The opposite is true. When we overeat chronically, our cells are forcefed glucose. Insulin resistance occurs as a result of protecting the internal cell functions from being overloaded with glucose. The cells shut down and are no longer as receptive to receiving new energy into the cell. It’s similar to a wooden stove being continually overloaded with wood. It cannot function properly under those circumstances and the door to the stove becomes difficult to open. The wood is analogous to glucose. The man opening the door is analogous to insulin. The stove door is analogous to the insulin receptor.

I tell all my patients that eating until we are 80% full is key to a healthy metabolism. I’m a strict advocate of this practice myself. But in reality, I know many people cannot accomplish this goal long term. Fortunately for drugs like metformin, people who are not as disciplined and motivated can still have a long healthy life. I wish the best for my patients, that is why I highly recommend that they take the medications that their doctors prescribe in addition to diet and exercise.


1. Martin-Montalvo A, Mercken EM Mitchell SJ, et al. Metformin improves health span and lifespan in mice. Nature Comm. 2013. doi; 10.1038/ncomms3192.

2. Roussel R, Travert F, Pasquet B, et al. Metformin use and mortality among patients with diabetes and atherlosclerosis. Arch Intern Med. 2010;170:1892–1899.

3.) Home PD. Impact of the UKPDS--an overview. Diabetic Med. 2008;25(suppl 2):2–8.

4.) Gu K, Cowie CC, Harris MI. Mortality in adults with and without diabetes in a national cohort of the US population, 1971–1993. Diabetes Care. 1998;21:1138–1145.

5.) UK Prospective Diabetes Study (UKPDS) Group. Effect of intensive blood-glucose control with metformin on complications in overweight patients with type 2 diabetes. Lancet. 1998;352:854–865.

6.) Holman R, Paul S, Bethel M, Matthews D, Neil H. 10-year follow-up of intensive glucose control in type 2 diabetes. N Engl J Med. 2008;359:1577–1589.

7.) Landin K, Tengborn L, Smith U. Treating insulin resistance in hypertension with metformin reduces both blood pressure and metabolic risk factors. J Intern Med. 1991;229:181–187.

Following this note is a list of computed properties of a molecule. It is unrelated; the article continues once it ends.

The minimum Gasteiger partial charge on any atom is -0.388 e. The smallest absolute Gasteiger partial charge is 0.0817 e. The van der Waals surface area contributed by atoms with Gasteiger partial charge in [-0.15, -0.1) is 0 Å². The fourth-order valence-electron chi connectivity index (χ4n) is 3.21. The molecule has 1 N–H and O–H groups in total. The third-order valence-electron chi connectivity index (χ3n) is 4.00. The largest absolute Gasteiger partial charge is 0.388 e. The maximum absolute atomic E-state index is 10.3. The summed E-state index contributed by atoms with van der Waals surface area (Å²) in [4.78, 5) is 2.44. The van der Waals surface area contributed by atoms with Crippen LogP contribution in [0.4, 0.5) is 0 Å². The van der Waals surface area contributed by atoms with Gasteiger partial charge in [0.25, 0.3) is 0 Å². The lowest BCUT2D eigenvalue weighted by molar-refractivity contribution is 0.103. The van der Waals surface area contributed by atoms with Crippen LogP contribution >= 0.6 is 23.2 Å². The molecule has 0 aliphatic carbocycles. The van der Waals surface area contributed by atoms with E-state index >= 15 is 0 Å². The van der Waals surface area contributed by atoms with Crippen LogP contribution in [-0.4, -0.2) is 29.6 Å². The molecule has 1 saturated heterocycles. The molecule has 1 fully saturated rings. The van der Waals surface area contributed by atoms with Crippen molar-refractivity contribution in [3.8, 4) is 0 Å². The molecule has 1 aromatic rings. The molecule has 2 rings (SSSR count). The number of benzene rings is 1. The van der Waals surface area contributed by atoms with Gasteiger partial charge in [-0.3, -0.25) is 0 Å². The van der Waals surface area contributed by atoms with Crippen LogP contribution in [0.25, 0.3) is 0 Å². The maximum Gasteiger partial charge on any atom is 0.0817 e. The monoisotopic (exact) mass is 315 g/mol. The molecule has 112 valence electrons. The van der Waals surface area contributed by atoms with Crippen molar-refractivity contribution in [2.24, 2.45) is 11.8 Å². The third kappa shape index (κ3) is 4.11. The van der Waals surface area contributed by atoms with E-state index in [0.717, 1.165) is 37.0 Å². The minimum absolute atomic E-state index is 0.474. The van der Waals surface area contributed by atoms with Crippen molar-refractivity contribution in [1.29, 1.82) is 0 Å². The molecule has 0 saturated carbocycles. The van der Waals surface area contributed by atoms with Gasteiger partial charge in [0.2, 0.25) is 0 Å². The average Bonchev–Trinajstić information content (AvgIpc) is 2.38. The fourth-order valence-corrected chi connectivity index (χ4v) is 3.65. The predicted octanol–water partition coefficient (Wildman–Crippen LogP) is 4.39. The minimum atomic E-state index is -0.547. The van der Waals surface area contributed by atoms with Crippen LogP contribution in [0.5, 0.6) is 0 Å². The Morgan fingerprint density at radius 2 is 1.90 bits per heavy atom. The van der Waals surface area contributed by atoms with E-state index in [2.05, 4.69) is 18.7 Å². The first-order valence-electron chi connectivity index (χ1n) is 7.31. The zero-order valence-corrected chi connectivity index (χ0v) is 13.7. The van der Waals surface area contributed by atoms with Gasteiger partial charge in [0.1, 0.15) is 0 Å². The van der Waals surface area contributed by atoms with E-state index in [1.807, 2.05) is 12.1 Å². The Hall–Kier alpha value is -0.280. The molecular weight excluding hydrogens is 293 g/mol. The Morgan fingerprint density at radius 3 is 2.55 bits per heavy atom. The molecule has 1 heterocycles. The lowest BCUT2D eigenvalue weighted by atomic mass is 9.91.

8.) Roumie CL, Greevy RA, Grijalva CG, et al. Association between intensification of metformin treatment with insulin vs sulfonylureas and cardiovascular events and all-cause mortality among patients with diabetes. JAMA. 2014;311:2288–2296.

9.) Hung, SC, et al. Metformin use and mortality in patients with advanced chronic kidney disease: national, retrospective, observational, cohort study.  Lancet Diab Endocrinol. 3(8):605–614.

10.) Roumie CL, Huizinga MM, Liu X, et al. The effect of incident antidiabetic regimens on lipid profiles in veterans with type 2 diabetes: a retrospective cohort. Pharmacoepidemiol Drug Saf. 2011;20:36.

11.) Metformin Active in Reducing Colorectal Polyp Recurrence. Higurashi T, Hosono K, Takahashi H, et al. Metformin for chemoprevention of metachronous colorectaladenoma or polyps in post-polypectomy patients without diabetes: a multicentre double-blind, placebo-controlled, randomised phase 3 trial. Lancet Oncol. 2016;17:475-483.

12.) Cheng YY, Leu HB, Chen TJ, et al. Metformin-inclusive therapy reduces the risk of stroke in patients with diabetes: a 4-year follow-up study. J Stroke Cerebrovasc Dis. 2014;23:e99-e105.

13.) Chang SH, Wu LS, Chiou MJ, et al. Association of metformin with lower atrial fibrillation risk among patients with type 2 diabetes mellitus: a population-based dynamic cohort and in vitro studies. Cardiovasc Diabetol. 2014;13:123.

14.) Metformin Linked to Lower Neurodegenerative Disease Risk. American Diabetes Association 2016 Scientific Sessions; June 11, 2016; New Orleans, Louisiana. Abstract 72-OR/72.

15.)  Buse JB, DeFronzo RA, Rosenstock J, et al. The Primary Glucose-Lowering Effect of Metformin Resides in the Gut, Not the Circulation. Diabetes Care. 2016;39(2):198-205.